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Postby NicoJones_1B » Fri Oct 11, 2019 9:41 pm

I am reviewing my notes in the photoelectric effect section and I wrote down that,"Quantum Mechanic's description of light is why short wavelengths of light can eject electrons from metal surfaces, while longer wavelengths don't". Can anyone explain why this property occurs to me?

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Re: Wavelengths

Postby McKenna_4A » Fri Oct 11, 2019 10:39 pm

Longer wavelengths means they have a higher frequency, or velocity. The equation Velocity=(freq)(wavelength) explains this

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Re: Wavelengths

Postby Maia_Jackson_2C » Fri Oct 11, 2019 10:46 pm

Also wavelength is inversely proportional to frequency, increasing one decreases the other, so with a short wavelength of light, there would be a higher frequency and the electron would eject.

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Re: Wavelengths

Postby DLee_1L » Fri Oct 11, 2019 11:40 pm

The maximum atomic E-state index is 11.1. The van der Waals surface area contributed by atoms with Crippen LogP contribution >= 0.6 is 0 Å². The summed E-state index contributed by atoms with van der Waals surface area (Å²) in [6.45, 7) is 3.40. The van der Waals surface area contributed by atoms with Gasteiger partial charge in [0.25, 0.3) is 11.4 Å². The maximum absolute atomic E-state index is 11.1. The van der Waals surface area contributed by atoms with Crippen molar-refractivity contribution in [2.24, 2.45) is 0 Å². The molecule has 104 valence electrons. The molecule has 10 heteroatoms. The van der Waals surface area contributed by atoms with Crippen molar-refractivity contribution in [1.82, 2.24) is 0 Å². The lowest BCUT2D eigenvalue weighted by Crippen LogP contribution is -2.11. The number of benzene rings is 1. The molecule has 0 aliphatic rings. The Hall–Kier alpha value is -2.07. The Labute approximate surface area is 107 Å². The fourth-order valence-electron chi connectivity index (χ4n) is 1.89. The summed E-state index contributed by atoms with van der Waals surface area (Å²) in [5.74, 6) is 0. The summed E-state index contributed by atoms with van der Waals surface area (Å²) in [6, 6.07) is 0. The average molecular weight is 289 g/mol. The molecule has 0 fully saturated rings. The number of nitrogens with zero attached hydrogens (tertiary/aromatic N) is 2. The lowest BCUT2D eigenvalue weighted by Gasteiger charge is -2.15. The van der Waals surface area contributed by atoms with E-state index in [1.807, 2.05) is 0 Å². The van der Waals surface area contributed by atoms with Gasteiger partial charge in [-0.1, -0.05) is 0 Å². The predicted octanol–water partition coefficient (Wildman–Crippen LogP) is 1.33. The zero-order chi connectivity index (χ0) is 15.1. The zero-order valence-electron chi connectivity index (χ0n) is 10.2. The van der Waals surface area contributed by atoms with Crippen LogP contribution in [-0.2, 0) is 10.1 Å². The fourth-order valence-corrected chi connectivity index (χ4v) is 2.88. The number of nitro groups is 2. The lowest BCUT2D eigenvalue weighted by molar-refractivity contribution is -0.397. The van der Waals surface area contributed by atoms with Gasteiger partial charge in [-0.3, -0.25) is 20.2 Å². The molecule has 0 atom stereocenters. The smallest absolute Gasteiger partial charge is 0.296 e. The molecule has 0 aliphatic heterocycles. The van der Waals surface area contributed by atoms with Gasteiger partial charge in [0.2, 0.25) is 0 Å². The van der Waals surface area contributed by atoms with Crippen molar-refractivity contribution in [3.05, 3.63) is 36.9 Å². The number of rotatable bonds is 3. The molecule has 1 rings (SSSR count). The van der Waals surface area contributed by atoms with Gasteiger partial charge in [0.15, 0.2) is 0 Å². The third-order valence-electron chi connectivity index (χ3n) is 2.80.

The quantum mechanic description of light is that an object usually displays particle-like behavior, but wave-like behavior occurs when an object is small (>10^-15 m small). Through the photoelectric experiment, it was seen that light acted as more of a particle since increasing the amplitude/intensity of the wave did not result in a change in the KE of the light, but an increase in frequency increased the KE.

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Re: Wavelengths

Postby TYun_1C » Fri Oct 11, 2019 11:45 pm

Looking at the speed of light equation, as the wavelength increases, the frequency increases. Seeing that higher frequency light can eject electrons while higher intensity light cannot, this proves the photon properties of light.

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